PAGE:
CLEVELAND -- Travis Hafner returned from injury, made a brief cameo appearance, then retreated to hibernation. Now, finally, the Indians have their fielding-averse slugger back in the lineup for good.
Hafner returned from the 15-day disabled list on June 17 just in time for a quick, six-game homestand before the Tribe headed out on a 10-day Interleague road trip.
In five games before the team's trip, the designated hitter batted .294 (5-for-17) with two homers and seven RBIs.
But Hafner hasn't played the field since June 24, 2007, and Indians manager Manny Acta said there would be no consideration to changing that on the team's tour of National League parks. So, restricted to a mere pinch-hit appearance each game, Hafner went 2-for-5 on the road trip, with a walk and a hit-by-pitch.
Acta kept it no secret that he wasn't a fan of losing his top hitter for nine games.
"It was painful to go nine days without having him in the lineup, especially with the way he's swinging the bat," Acta said. "He's such a big part of our lineup, so we're very happy to be able to put him out there every day."
For Monday's contest against the Yankees, Acta penciled Hafner into the No. 3 hole in the lineup, a spot at which he plans to keep his designated hitter.
"Now that [right fielder Shin-Soo] Choo went down and we're over on [the American League] side, we feel that that gives us our best lineup and most consistent lineup," Acta said.
LaPorta looking good, nears return to Tribe
CLEVELAND -- The way Matt LaPorta ran the bases Monday afternoon at Progressive Field, one would think he was training for an Olympic sprint, not recovering from a high ankle sprain.
LaPorta took batting practice, grounders at first, and ran the bases Monday, showing no ill effects of the high ankle sprain that has kept him out of action since June 17. After he goes through the same routine Tuesday, he'll either begin a rehab assignment or be activated off the 15-day disabled list, manager Manny Acta said.
"He looked really good in the workout today," Acta said..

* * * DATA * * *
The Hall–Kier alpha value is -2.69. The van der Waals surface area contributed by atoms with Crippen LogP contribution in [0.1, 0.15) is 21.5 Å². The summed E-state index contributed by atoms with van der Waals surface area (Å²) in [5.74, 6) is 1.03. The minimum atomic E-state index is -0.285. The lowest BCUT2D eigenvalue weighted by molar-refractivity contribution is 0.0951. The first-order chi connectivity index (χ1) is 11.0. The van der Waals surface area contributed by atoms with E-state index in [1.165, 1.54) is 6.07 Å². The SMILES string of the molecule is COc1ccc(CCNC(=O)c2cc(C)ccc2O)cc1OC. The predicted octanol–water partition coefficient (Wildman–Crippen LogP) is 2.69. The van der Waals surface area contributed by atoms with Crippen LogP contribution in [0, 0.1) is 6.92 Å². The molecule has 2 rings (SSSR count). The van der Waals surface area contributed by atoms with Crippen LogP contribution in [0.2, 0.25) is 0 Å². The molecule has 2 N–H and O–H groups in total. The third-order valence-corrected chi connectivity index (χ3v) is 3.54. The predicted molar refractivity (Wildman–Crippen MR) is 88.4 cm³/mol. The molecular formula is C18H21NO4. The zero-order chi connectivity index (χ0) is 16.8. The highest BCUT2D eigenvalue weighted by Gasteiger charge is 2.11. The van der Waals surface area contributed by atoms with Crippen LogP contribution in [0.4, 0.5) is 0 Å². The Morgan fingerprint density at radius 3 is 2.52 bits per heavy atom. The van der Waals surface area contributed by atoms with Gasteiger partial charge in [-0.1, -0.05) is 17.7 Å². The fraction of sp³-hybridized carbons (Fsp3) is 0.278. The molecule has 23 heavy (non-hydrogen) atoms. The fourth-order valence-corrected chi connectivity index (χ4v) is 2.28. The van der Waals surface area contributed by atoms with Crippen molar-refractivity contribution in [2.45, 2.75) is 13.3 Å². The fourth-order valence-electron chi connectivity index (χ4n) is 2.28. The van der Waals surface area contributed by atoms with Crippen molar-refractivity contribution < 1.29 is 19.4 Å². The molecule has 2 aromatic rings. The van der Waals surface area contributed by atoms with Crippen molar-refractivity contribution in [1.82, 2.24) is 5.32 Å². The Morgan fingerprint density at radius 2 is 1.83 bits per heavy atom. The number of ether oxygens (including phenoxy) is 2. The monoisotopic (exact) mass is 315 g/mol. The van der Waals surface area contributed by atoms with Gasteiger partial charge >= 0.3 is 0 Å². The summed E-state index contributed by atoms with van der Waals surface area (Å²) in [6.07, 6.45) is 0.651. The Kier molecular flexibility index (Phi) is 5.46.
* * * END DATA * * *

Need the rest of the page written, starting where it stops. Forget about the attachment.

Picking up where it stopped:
LaPorta suffered the ankle sprain during a rundown in a 5-1 win against the Pirates on June 17. He tried to advance from second to third on a grounder to short, but got caught in a pickle, eventually turning the ankle and falling to the dirt, where he was tagged out. LaPorta initially feared the worst.
"I thought I tore a ligament or had broken an ankle, or something," he said. "But, obviously, I didn't."
High praise for Jeter from Acta
CLEVELAND -- Derek Jeter's return to the Yankees' lineup means a return to the pursuit of his 3,000th hit. Indians manager Manny Acta hopes he achieves the feat soon.
"I can't wait for him to get it done," Acta said. "Has anybody represented this game in our era better than that guy? He's one of the few legends that's still playing."
The Yankees activated Jeter off the 15-day disabled list after he missed three weeks with a strained calf, suffered June 13 against the Indians. The shortstop entered Monday's game six hits shy of earning entry into the 3,000-hit club.
Although Jeter is batting .260 with two homers and 20 RBIs, Acta is more impressed by his professionalism and class. Acta even suggested a job Jeter could excel at once he hangs up his cleats.
"If MLB opens a school teaching guys how to act and conduct themselves," Acta said, "[Jeter], Tom Glavine and a few other guys I've run into in my career should be teaching the classes."
Acta said he didn't care when Jeter notches hit No. 3,000, as long as it doesn't hinder a Cleveland victory.
"A great story will be if he gets it at [Yankee Stadium]," Acta said. "But if he gets six hits tonight and we win, I'll be fine, too."
The Indians are 5-7 on July 4 since 2000. In 2006, they pounded the Yankees, 19-1, behind a pair of Travis Hafner homers.
Should Josh Tomlin pitch five or more innings Monday, he would set the record for most starts of at least that length to begin a Major League career. Tomlin (9-4, 3.86 ERA) is currently tied with Boston's Daisuke Matsuzaka at 28 straight outings of five or more frames.
Sidewinding reliever Joe Smith hasn't surrendered an earned run in his last 21 appearances, covering 20 1/3 innings. The right-hander has the best ERA of any American League reliever (0.95).
Zack Meisel is an associate reporter for MLB.com. This story was not subject to the approval of Major League Baseball or its clubs.